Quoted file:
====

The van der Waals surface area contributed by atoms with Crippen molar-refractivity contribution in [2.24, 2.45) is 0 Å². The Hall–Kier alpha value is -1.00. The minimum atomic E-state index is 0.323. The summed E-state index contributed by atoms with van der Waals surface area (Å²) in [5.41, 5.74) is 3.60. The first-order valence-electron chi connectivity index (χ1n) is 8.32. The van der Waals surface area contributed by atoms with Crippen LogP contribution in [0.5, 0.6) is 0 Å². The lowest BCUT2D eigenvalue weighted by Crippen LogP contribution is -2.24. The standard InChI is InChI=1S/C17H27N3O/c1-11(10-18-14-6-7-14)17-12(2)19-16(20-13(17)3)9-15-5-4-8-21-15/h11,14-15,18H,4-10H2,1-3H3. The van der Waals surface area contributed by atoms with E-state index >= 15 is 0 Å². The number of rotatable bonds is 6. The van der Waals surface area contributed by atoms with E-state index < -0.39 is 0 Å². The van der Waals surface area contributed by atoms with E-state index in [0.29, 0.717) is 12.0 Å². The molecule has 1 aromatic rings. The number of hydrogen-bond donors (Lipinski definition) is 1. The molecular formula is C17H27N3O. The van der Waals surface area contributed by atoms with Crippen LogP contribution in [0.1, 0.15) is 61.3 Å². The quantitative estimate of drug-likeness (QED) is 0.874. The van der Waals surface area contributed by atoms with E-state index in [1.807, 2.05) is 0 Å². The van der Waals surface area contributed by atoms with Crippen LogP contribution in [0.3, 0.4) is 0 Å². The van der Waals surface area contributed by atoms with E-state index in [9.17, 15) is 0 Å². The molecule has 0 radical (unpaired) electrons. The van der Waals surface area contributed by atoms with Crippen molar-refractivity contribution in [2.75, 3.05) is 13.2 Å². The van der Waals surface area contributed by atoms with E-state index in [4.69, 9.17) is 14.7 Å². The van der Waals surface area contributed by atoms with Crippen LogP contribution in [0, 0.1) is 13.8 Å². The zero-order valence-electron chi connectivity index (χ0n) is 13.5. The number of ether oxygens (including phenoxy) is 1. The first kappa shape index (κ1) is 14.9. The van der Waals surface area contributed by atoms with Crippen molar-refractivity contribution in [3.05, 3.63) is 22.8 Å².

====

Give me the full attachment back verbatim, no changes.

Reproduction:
The van der Waals surface area contributed by atoms with Crippen molar-refractivity contribution in [2.24, 2.45) is 0 Å². The Hall–Kier alpha value is -1.00. The minimum atomic E-state index is 0.323. The summed E-state index contributed by atoms with van der Waals surface area (Å²) in [5.41, 5.74) is 3.60. The first-order valence-electron chi connectivity index (χ1n) is 8.32. The van der Waals surface area contributed by atoms with Crippen LogP contribution in [0.5, 0.6) is 0 Å². The lowest BCUT2D eigenvalue weighted by Crippen LogP contribution is -2.24. The standard InChI is InChI=1S/C17H27N3O/c1-11(10-18-14-6-7-14)17-12(2)19-16(20-13(17)3)9-15-5-4-8-21-15/h11,14-15,18H,4-10H2,1-3H3. The van der Waals surface area contributed by atoms with E-state index >= 15 is 0 Å². The number of rotatable bonds is 6. The van der Waals surface area contributed by atoms with E-state index < -0.39 is 0 Å². The van der Waals surface area contributed by atoms with E-state index in [0.29, 0.717) is 12.0 Å². The molecule has 1 aromatic rings. The number of hydrogen-bond donors (Lipinski definition) is 1. The molecular formula is C17H27N3O. The van der Waals surface area contributed by atoms with Crippen LogP contribution in [0.1, 0.15) is 61.3 Å². The quantitative estimate of drug-likeness (QED) is 0.874. The van der Waals surface area contributed by atoms with E-state index in [1.807, 2.05) is 0 Å². The van der Waals surface area contributed by atoms with Crippen LogP contribution in [0.3, 0.4) is 0 Å². The van der Waals surface area contributed by atoms with E-state index in [9.17, 15) is 0 Å². The molecule has 0 radical (unpaired) electrons. The van der Waals surface area contributed by atoms with Crippen molar-refractivity contribution in [2.75, 3.05) is 13.2 Å². The van der Waals surface area contributed by atoms with E-state index in [4.69, 9.17) is 14.7 Å². The van der Waals surface area contributed by atoms with Crippen LogP contribution in [0, 0.1) is 13.8 Å². The zero-order valence-electron chi connectivity index (χ0n) is 13.5. The number of ether oxygens (including phenoxy) is 1. The first kappa shape index (κ1) is 14.9. The van der Waals surface area contributed by atoms with Crippen molar-refractivity contribution in [3.05, 3.63) is 22.8 Å².